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Federal Labor Program Updates

Jennifer Zurko
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Federal Labor Program Updates

There were several Department of Labor (DOL) updates on both the H-2A and H-2B temporary worker programs in July. DOL announced it received applications for more than 33,000 visas during the initial three-day filing window for the first half cap. According to the H-2B Workforce Coalition, this is the first time this has occurred in the first half of the year and the earliest it has ever happened. On July 6, the Office of Foreign Labor Certification (OFLC) provided written notice to each employer and their representatives informing them about their assignment groups.

DOL also released a second round of Frequently Asked Questions (FAQs) on the Adverse Effect Wage Rate (AEWR) final rule, which was released earlier this year. The FAQs provide guidance on AEWR determinations, including how a State Workforce Agency (SWA) and the Certifying Officer (CO) determine which AEWR applies to a job opportunity, how SWAs and COs determine the AEWR for job duties with multiple Standard Occupational Classification codes, and the impact of certain job duties on AEWRs.

In related news, the National Council of Agricultural Employers just filed a motion to oppose DOL’s motion to dismiss their AEWR litigation.

—Tal Coley, CEO, Florida Nursery, Growers & Landscape Association


Groups to File Suit on Florida’s SB1718

In July, the Southern Poverty Law Center, American Civil Liberties Union, ACLU of Florida, Americans for Immigration Justice and American Immigration Council said they planned on filing a federal lawsuit challenging SB1718. SB1718 was signed into law in May by Governor Ron DeSantis.  

The suit will be filed on behalf of several individuals and the Florida Farmworkers Association, and will center on the provisions in Section 10, which focuses on transportation of undocumented immigrants into the state. A July 3 story from ABC News provided background on the lawsuit, as well as reaction from local law enforcement in Miami-Dade.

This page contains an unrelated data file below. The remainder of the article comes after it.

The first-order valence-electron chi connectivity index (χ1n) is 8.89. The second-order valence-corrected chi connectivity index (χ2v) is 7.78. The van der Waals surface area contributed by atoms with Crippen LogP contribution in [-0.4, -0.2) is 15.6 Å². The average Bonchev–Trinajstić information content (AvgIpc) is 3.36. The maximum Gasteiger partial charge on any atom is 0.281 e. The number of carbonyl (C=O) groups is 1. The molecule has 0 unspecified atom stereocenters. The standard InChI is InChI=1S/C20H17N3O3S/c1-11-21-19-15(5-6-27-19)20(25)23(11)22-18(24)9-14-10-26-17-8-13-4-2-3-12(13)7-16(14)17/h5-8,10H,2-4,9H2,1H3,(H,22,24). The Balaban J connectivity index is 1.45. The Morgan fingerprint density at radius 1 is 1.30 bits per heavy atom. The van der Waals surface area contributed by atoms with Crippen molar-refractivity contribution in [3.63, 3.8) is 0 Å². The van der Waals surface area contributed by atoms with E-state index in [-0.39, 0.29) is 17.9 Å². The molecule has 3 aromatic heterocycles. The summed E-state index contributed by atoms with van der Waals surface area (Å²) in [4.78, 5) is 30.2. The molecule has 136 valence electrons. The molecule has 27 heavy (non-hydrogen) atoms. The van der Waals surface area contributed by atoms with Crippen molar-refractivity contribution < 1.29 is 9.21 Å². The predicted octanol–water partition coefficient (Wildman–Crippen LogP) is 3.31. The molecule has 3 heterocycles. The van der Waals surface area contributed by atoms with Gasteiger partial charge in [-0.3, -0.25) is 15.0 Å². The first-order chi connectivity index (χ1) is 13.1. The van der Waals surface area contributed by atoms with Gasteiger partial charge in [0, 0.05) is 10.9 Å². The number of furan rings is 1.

While Gov. DeSantis’ immigration crackdown claimed to address lax border enforcement, The Wall Street Journal editorialized that it would worsen already-difficult labor shortages in Florida. Among its provisions, the law requires that businesses with 25 or more workers use the U.S. government’s E-verify system to confirm the legal status of new hires, under threat of being fined $1,000 a day. Agriculture and hospitality, major pillars of Florida’s economy, heavily rely on immigrants in their labor forces. Amid Florida’s population growth, demand for services and housing is surging, resulting in an increased demand for workers. The editorial board at the WSJ concluded that limiting this workforce can curb the state’s economic expansion and worsen its labor shortages.

—Tal Coley, FNGLA, and Marlo Hicks, AmericanHort


New Developments on Crop Protection & Endangered Species